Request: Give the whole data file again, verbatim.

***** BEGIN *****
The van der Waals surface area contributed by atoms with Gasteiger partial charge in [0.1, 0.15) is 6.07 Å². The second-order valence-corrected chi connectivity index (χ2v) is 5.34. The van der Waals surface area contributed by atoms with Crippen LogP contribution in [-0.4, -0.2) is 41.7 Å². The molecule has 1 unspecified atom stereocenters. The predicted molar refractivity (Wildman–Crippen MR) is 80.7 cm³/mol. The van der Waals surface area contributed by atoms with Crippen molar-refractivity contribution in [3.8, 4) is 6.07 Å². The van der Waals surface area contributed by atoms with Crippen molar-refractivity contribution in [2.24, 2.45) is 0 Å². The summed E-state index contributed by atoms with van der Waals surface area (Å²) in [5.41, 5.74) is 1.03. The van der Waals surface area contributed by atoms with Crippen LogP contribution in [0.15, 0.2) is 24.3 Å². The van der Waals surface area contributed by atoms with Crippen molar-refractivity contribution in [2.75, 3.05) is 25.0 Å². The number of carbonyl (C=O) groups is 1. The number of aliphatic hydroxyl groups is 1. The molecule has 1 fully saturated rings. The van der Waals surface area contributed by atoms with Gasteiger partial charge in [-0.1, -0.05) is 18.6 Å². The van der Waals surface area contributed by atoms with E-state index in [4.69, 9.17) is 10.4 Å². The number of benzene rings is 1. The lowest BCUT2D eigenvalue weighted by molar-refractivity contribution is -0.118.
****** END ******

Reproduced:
The van der Waals surface area contributed by atoms with Gasteiger partial charge in [0.1, 0.15) is 6.07 Å². The second-order valence-corrected chi connectivity index (χ2v) is 5.34. The van der Waals surface area contributed by atoms with Crippen LogP contribution in [-0.4, -0.2) is 41.7 Å². The molecule has 1 unspecified atom stereocenters. The predicted molar refractivity (Wildman–Crippen MR) is 80.7 cm³/mol. The van der Waals surface area contributed by atoms with Crippen molar-refractivity contribution in [3.8, 4) is 6.07 Å². The van der Waals surface area contributed by atoms with Crippen molar-refractivity contribution in [2.24, 2.45) is 0 Å². The summed E-state index contributed by atoms with van der Waals surface area (Å²) in [5.41, 5.74) is 1.03. The van der Waals surface area contributed by atoms with Crippen LogP contribution in [0.15, 0.2) is 24.3 Å². The van der Waals surface area contributed by atoms with Crippen molar-refractivity contribution in [2.75, 3.05) is 25.0 Å². The number of carbonyl (C=O) groups is 1. The number of aliphatic hydroxyl groups is 1. The molecule has 1 fully saturated rings. The van der Waals surface area contributed by atoms with Gasteiger partial charge in [-0.1, -0.05) is 18.6 Å². The van der Waals surface area contributed by atoms with E-state index in [4.69, 9.17) is 10.4 Å². The number of benzene rings is 1. The lowest BCUT2D eigenvalue weighted by molar-refractivity contribution is -0.118.